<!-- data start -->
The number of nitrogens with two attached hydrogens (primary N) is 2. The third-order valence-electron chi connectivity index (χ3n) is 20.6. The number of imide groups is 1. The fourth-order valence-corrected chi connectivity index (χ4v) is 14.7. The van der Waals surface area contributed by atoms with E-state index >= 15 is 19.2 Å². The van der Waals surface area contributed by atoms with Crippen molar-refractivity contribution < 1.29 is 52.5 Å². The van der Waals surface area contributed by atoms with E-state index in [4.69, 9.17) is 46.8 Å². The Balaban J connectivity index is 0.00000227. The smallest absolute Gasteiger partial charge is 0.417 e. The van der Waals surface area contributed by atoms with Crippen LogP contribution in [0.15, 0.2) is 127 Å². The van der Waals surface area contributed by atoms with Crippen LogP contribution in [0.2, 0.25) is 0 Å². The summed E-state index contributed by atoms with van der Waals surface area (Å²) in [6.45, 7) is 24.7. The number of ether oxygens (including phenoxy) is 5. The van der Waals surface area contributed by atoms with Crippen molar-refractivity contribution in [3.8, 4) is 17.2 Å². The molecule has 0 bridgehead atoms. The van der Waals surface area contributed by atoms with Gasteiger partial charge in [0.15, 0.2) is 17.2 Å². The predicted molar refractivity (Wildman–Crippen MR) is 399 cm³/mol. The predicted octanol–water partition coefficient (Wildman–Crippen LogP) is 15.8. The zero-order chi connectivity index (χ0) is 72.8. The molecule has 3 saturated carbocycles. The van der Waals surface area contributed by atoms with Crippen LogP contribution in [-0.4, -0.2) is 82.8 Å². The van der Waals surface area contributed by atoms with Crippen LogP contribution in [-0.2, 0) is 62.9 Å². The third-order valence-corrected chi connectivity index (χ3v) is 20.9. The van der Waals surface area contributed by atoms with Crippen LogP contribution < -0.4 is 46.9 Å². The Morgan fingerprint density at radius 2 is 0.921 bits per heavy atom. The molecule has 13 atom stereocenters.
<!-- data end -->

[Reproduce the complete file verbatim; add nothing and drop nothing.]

The number of nitrogens with two attached hydrogens (primary N) is 2. The third-order valence-electron chi connectivity index (χ3n) is 20.6. The number of imide groups is 1. The fourth-order valence-corrected chi connectivity index (χ4v) is 14.7. The van der Waals surface area contributed by atoms with E-state index >= 15 is 19.2 Å². The van der Waals surface area contributed by atoms with Crippen molar-refractivity contribution < 1.29 is 52.5 Å². The van der Waals surface area contributed by atoms with E-state index in [4.69, 9.17) is 46.8 Å². The Balaban J connectivity index is 0.00000227. The smallest absolute Gasteiger partial charge is 0.417 e. The van der Waals surface area contributed by atoms with Crippen LogP contribution in [0.15, 0.2) is 127 Å². The van der Waals surface area contributed by atoms with Crippen LogP contribution in [0.2, 0.25) is 0 Å². The summed E-state index contributed by atoms with van der Waals surface area (Å²) in [6.45, 7) is 24.7. The number of ether oxygens (including phenoxy) is 5. The van der Waals surface area contributed by atoms with Crippen molar-refractivity contribution in [3.8, 4) is 17.2 Å². The molecule has 0 bridgehead atoms. The van der Waals surface area contributed by atoms with Gasteiger partial charge in [0.15, 0.2) is 17.2 Å². The predicted molar refractivity (Wildman–Crippen MR) is 399 cm³/mol. The predicted octanol–water partition coefficient (Wildman–Crippen LogP) is 15.8. The zero-order chi connectivity index (χ0) is 72.8. The molecule has 3 saturated carbocycles. The van der Waals surface area contributed by atoms with Crippen LogP contribution in [-0.4, -0.2) is 82.8 Å². The van der Waals surface area contributed by atoms with Crippen LogP contribution in [-0.2, 0) is 62.9 Å². The third-order valence-corrected chi connectivity index (χ3v) is 20.9. The van der Waals surface area contributed by atoms with Crippen LogP contribution < -0.4 is 46.9 Å². The Morgan fingerprint density at radius 2 is 0.921 bits per heavy atom. The molecule has 13 atom stereocenters.